Presidential candidates have little reason to spend time and money in the Democratic strongholds of Maryland and D.C. But the campaigns are depending on supporters from those jurisdictions to march across the Potomac into Virginia, where there's a bitter fight for Electoral College votes.

"The campaign isn't taking anything for granted in Maryland, but given our proximity to Virginia, our job is to help win Virginia," said April Jordan, a volunteer for President Obama in Prince George's County. "Folks just want to be able to say they have a part in that."

Virginia slipped under the radar as a state up for grabs four years ago when President Obama claimed victory, but now both campaigns have large, energized organizations, and they're calling in reserves from neighboring states to help win the ground game.

Obama's campaign emailed Democrats in the District twice in two weeks to help knock on doors in Northern Virginia, and Marylanders frequently come down to pitch in and call Virginians from their local offices. Republican presidential challenger Mitt Romney has also relied on nearby supporters as part of a nationwide "adopt-a-state" strategy that encourages activists in solidly blue and red states to help out in battlegrounds.

Marylanders from Harford County also trek up to Pennsylvania to help sway that swing state as well.

"The Romney people like to have Maryland people come over whenever they can. They have half a dozen organized events bringing them over to Virginia and Pennsylvania," said Louis Pope, co-chairman of Romney's Maryland campaign. "We have a number of people, hundreds really, helping out."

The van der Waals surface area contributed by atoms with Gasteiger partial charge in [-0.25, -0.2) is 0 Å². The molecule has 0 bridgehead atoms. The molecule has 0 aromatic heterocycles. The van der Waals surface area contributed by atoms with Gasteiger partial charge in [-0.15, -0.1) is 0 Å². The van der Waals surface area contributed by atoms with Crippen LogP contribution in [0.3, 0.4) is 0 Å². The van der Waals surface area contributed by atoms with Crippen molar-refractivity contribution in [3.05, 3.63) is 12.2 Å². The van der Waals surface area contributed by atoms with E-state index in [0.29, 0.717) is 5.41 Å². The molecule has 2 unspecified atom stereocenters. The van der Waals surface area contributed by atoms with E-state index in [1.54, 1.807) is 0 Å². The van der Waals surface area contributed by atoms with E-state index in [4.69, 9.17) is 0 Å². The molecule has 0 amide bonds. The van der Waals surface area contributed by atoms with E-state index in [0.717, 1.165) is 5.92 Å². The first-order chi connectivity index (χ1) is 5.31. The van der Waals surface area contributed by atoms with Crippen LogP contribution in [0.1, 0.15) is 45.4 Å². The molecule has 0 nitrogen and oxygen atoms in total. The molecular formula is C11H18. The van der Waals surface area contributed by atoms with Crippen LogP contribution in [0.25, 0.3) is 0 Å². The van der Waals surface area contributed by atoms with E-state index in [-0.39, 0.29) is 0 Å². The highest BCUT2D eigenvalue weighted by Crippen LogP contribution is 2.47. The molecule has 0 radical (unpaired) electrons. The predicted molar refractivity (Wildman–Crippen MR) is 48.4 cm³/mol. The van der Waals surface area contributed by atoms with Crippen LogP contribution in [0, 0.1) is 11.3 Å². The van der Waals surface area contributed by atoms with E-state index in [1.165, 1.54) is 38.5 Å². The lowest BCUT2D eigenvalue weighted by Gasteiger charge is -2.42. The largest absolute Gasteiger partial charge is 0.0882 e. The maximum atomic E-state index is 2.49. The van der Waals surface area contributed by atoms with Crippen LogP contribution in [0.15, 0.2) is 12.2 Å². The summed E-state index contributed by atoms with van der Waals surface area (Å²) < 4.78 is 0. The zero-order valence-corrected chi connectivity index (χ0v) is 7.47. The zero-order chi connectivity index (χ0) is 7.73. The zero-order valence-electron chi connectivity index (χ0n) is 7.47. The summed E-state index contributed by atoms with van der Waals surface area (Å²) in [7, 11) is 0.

But when state parties send troops across the border, it can roil local candidates who need support in their own races. And it often upsets majority Democrats and Republicans, who feel the presidential campaigns are writing them off.

"We're pretty focused on local races. But when we send out our list of events each week we say, 'Here's how you can go help the Virginia campaign,' " said Nick Jeffress, executive director of the D.C. GOP. "We're passively saying, 'If you want to do this we understand.' "

Virginia has also hosted Obama and Romney, their wives and their running mates dozens of times in recent months. Both candidates have largely spurned D.C. and Maryland. If Beltway residents want to catch the candidates in person, they'll have to come to Virginia.

"[Romney's] gotta spend time where he can impact the vote," said Gary Featheringham, a North Potomac, Md., resident who stopped by Romney's Fairfax City rally earlier this month. "It'd be a waste of time to be in Maryland."